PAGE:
Winona Republican Herald, June 27, 1950

Winona Republican Herald

June 27, 1950

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Issue date: Tuesday, June 27, 1950

Pages available: 20

Previous edition: Monday, June 26, 1950

Next edition: Wednesday, June 28, 1950

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Publication name: Winona Republican Herald

Location: Winona, Minnesota

Pages available: 38,914

Years available: 1947 - 1954

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All text in the Winona Republican Herald June 27, 1950, Page 1.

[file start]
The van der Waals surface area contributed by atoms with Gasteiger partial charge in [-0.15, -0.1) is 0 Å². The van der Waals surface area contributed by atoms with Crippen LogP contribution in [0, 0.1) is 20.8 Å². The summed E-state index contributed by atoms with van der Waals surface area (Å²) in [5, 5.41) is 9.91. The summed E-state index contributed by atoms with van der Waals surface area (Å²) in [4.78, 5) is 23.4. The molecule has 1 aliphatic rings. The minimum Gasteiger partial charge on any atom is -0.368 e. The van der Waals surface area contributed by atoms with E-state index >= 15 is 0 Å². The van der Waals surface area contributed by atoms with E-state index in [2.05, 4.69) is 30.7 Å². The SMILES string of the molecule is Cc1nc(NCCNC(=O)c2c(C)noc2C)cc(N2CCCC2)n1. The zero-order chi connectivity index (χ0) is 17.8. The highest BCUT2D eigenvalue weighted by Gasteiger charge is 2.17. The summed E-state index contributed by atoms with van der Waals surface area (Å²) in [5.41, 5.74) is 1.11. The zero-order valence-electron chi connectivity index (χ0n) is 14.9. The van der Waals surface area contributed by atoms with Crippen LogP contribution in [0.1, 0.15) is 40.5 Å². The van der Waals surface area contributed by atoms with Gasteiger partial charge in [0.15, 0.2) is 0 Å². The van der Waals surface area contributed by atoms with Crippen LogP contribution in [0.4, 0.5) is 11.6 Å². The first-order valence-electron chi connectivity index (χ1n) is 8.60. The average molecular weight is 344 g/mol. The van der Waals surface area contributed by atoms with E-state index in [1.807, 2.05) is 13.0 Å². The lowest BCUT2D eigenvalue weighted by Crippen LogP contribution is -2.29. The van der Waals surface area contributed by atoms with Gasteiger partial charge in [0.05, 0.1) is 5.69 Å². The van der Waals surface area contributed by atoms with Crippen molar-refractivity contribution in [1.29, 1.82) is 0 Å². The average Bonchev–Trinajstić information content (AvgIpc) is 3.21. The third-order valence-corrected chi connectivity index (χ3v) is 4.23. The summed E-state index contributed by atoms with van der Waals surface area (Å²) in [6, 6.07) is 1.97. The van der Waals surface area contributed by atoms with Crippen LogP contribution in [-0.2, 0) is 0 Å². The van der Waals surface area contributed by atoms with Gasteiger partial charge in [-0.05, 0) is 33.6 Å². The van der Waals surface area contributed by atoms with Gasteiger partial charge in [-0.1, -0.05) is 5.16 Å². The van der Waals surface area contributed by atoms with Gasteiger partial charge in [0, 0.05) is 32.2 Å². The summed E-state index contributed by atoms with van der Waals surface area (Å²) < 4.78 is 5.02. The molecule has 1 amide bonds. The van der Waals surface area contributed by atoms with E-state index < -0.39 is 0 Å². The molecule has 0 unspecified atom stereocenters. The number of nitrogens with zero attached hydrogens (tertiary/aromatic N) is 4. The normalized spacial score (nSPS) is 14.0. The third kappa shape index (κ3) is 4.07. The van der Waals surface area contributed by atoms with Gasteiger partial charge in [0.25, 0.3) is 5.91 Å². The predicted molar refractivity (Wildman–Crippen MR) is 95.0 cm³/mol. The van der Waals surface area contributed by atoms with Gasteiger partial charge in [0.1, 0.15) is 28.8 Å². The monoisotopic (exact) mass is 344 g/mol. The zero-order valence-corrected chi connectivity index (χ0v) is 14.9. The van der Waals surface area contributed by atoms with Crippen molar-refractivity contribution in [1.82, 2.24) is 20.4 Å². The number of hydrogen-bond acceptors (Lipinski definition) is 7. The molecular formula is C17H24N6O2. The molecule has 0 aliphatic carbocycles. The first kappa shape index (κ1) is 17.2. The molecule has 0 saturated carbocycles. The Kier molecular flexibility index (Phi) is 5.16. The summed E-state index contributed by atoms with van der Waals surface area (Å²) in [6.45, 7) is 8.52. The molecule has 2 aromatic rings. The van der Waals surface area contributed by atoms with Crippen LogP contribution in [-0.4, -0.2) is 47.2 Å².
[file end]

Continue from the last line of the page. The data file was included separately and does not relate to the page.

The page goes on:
Winona Republican-Herald, The (Newspaper) - June 27, 1950, Winona, Minnesota Warmer Tonight; Partly Cloudy Wednesday VOLUME 50, NO 111 Baseball Tonight p. m. KWNb-FM WINONA, MINNESOTA, TUESDAY EVENING, JUNE 27, 1950 TWENTY PAGES U.S. SHIPS, PLANES TO AID PACIFIC LINE DRAWN AGAINST Contracts Let For Highway 35 Job Austin Gains 25% in Census, Count Low bidders for the reconstruction of Wisconsin highway 35 be- tween Fountain City and Bluff Siding and between Marshland andj Galesville was announced by the Wisconsin highway commission after aj bid opening at Madison this forenoon. Totaling nearly the bids covered only grading and bridge construction. At a later date bids for the surfacing of the highway Austin, Minn., has had a popula- will be opened. Uon of 4i728i or more than 25 Winona Keeps Sixth Spot in 30 Leading Cities Rochester, The city TODAY- Weapons Talk Can Harm U.S. By Joseph and Stewart AIsop Washington The "new weap- ons" propaganda Is reaching sin- ister proportions. Someone had better set down the honest facts before everyone becomes dream- ily deluded that the Western world can be cheaply defended with a few Buck Rogers-model atomic disintegrators. The current propaganda started In the first place, because of the ground forces' Jealousy'of the pub- licity accorded weapons-of-the-fu- ture of the rival Navy and Air Force. The Jealousy led, by the highway 35 through Centerville and squalid, familiar route, to the usu- al calculated leak about ground force achievements in the new weapons field. Perhaps the best comment Is the reported remark of the President, when he forbade official publication of the ground force claims. "Why the said Truman, "don't these guys pipe In the second place, the claims now being made are grossly misleading. One group of the alleged "new weapons" IK actually composed of old weapons, like the recoil-less gun, the shaped charge, the proximity fuse and the non- magnetic land mine, which ev- ery Informed student of de- fense problems has known about for years. Another group of these "new weapons" com- prises weapons like the nuclear for infantry and all the different varieties of guid- ed missile, which will not be ready for use In combat for a long time to come. Thus the "new weapons" propa- ganda is creating the illusion of revolution in tactics and strategy when no such revolution has as yet occurred. This is bad enough It is still worse, however, that this I The Winona contracting firm of Bigham cfc Dresser was low-bidder for the three bridges to be con- structed on the Fountain City-Bluff Siding link. Their bid was Nolan bete Bid A. T, Nolan Company, Minneapo- lis, was the low bidder for the five and one-half miles of grading be- tween Fountain City and Bluff Sid- ing. This project calls for the straightening of this sector of the highway and involves several big cuts and fills. The work will be similar to that done a number of years ago on the Minnesota side of the river in the construction of Minnesota highway 61. The Min- neapolis company bid for the work. The bid for the longer sector, that from the county line to Trempea- leau county near Marshland to Galesville, a distance of eight and one-half miles, went to I. H. Pertzsch, Onalaska contractor. This company's bid of this grading proj- ect, less difficult than that of the Buffalo county sector, was This Trempealeau county work involves the regrading of present on to Galesville. Curves .will be re- moved and grades reduced. The roadbed will be streamlined and widened. The work includes a num- ber of small bridges. In all, bids for worth of new construction was openedj by the Wisconsin highway commis- sion today. They included 27 proj- ects. In the project was six miles of grading on highway 95 in Jackson county. Plautz Brothers of WUlar'd, Wis., was low bidder for this project With a bid of Work was also let on highway 95 WU1H Wtti VtiOV vii eu in Clark county totaling for) 27. Fairmont per cent, in the last decade. This was revealed yesterday in preliminary figures from the 1950 census which were made public by the district census headquarters here. Austin's population now is compared with in 1940. Albert Lea also has had a sub- stantial growth, now boasting people compared with in 1940. Freeborn county, of which Albert Lea is the seat, grew from in 1940 to at present. Mower county, of which Austin is the seat, has people, as against ten years ago. The ranking of the 30 largest cities in the state and their 1950 populations follow: 1. Minneapolis, 2. St. Paul, 3. Duluth, 4. Rochester, 5. St. Cloud, 6. WINONA, 7. Austin, 8. St. Louis Park, 9. Mankato, 10. Richfield; 11. Hibbing, 12. Faribault, 13. South St. Paul, 14. Moorhead, 15. Albert Lea, 16. Fergus Falls, 17. Brainerd, 18. Virginia, 19. Robbinsdale, 20. Red Wing, 21. Owatonna, 22. Bemidji. 23. Edina, 24. Willmar, 25. New Ulm, 26. Columbia Heights, construction and for bridges. Work on highway 35 is expected to get under way in July unless difficulty is experienced in getting the governor's approval of the work. One-Year Draft Extension Bill Agreement 28. West St. Paul, 29. St. Peter, 30. Cloquet, Washington Senate-House propaganda also masks one of the! conferees today voted .a one year major scandals of the American defense effort, which is the slow- ness of new weapons research and. development by all three servtees! In his admirable book. Dr. Van- nevar Bush bitterly hinted at .this scandal. The Army Ordnance, for example, long neglected the adap- tation to antitank uses of the re- coil-less gun and shaped charge, both of which existed at the end of the second war. If this adapta- tion has now at last been made, as claimed, it has been made late. extension of the President's exist- ing power to draft young men. The agreement, which must be ratified by both chambers, also would empower the President to or- der the National Guard and all re- serves to immediate active duty. The Senate-House group obvious- ly acted because of the tense Ko- rean situation. They junked previous restrictions Because of' the delay, the new an- voted by the Senate and House upon titank weapons are not yet authority to induct ficiently perfected. JKence, and votecj out a one year extension of existing draft powers. Senator Byrd one of the conferees, told a reporter that the previously deadlocked lawmak- ers had quickly Agreed today that scale orders cannot be placed with- in a reasonable time, unless re- search and development are great- ly stepped up. In the case of the real nov- elties, like guided missiles, the picture is immeasurably worse. Only about a year is currently being In- vested in all the different guid- ed missile projects of the three services. No field of research and development is more vast, more complex, or more expen- sive. Hence progress has been so slow that the first experi- mental mass firing of the first true, supersonic guided missile will not occur for at least five years. Nor will this'delay be overcome by the botching that the sen-ices are now indulging in. such as the substitution of sub-sonic t u r b o-prop power plants In missiles needing sn- personlc speed for fall effec- tiveness. In short, the facts about the new weapons are far from justifying us in putting off the great intensifica- tion of defense effort demanded by the worM situation. On the con- trary, a great intensification of the defense effort will provide us with these new weapons at the (Continued on Page, 3, Column 6) ALSOP this was no time to have the world think there was a dispute here over such a matter. Previously the House had voted a two year extension of the peace- time draft act requiring registration of young men 18 through 25 years. It retained in the hands of Con- gress the authority for inductions or actual drafting. 3 Red Wing Men See 'Flying Saucer' Red Wing, Minn. Three Red Wing men said today they have seen one of the "flying saucers" the U. S. Navy says do not exist. The three are Oscar Hallqulst, op- erator of the Hi-Park Dairy, and two of his employes, Willard Rochen and Virgil Nelson. They said they sighted the object at 7 a. m. today. It was oblong in shape but said they couldn't esti- mate its size because it was1 so high. They said they watched it for several minutes. It seemed to stand almost motionless for a time and then disappeared swiftly. Key Points points in the Far Pacific policy an- nounced today by Preiident Truman: 1. U.S. air and sea forces to rive the Korean government troops cover and support. 2. The Seventh fleet to prevent any attack on Formosa. 3. The Chinese government on Formosa to cease all air and sea operations against the main- land. 4. U.S. in the Philip- pines to be strengthened and military aid speeded up. 5. Military aid for France and the associated states in Indo- China to be stepped up and a military mission to be sent to work with the Indo-China forces. The United States will con- tinue to uphold the rule of law. President Truman, looking grim, walks from the White House to his temporary "home" at Blair House across the street in Washing- ton this morning after his conference with diplomats, military and congressional leaders on the Korean situation. He told them he had ordered U. S. men and arms to the aid of Invaded U. S.-sponsored South Korean Republic. The President is flanked by secret service men.